Recognizing our credit crunch, Nigerian scammers have come up with a new way to swindle. They're now posing as bankers offering loans at a 2 percent interest rate.
See also: A decade of deceit.
If you think that rate is unbelievable, the loan process is even more so.
Reply to emails or website advertisements for Evdo Financing Corp., Merlin Leo Loans and other operations, and you'll immediately receive an application form asking for your name, address, age, monthly income, phone numbers and marital status.
When I replied using a fake identity as a 72-year-old widow with a monthly income of $1,750, it took less than one hour to get approval from the "board of directors" for a $23,000 loan — with no credit check or bank account required.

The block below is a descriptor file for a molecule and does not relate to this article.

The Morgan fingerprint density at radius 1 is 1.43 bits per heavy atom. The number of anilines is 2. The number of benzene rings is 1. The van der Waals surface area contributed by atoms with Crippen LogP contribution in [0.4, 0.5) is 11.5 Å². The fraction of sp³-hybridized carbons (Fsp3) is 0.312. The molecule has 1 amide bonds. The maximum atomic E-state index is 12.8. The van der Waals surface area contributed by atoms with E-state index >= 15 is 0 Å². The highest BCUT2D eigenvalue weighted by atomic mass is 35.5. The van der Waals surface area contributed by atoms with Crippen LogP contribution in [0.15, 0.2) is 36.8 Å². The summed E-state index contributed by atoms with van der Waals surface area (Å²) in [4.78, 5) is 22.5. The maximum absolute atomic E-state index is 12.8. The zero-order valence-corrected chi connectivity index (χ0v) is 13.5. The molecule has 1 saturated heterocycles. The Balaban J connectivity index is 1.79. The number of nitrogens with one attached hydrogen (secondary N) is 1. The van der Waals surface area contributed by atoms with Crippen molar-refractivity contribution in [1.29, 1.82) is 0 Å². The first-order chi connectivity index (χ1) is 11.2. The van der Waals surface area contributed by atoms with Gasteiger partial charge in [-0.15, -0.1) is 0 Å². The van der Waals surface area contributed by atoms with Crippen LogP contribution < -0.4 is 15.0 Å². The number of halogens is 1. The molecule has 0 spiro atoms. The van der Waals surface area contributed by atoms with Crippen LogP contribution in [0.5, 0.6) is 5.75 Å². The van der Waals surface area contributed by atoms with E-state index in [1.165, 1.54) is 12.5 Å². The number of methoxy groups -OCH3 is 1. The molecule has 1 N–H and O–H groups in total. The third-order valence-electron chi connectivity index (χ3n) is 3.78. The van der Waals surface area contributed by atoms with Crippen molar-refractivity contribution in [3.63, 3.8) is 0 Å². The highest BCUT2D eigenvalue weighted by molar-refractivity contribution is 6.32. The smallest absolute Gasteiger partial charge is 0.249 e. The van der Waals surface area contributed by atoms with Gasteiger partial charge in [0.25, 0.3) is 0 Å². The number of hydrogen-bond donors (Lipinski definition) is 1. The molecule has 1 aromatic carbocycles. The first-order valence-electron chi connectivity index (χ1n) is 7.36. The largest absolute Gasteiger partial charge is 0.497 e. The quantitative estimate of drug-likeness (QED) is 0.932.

Apparently, the board just happened to be meeting at 1 a.m. Malaysia time, where Evdo is supposedly located. The news was conveyed to me by emails carrying the name of the surely equally imaginary CEO Dr. Walt Siemsen.
It's the latest form of the infamous "Nigerian letter," in which the writer pretended to be or to represent a deposed monarch or wealthy businessman, and offered you big money for help in moving a fortune out of Africa and into the safe haven of your bank account.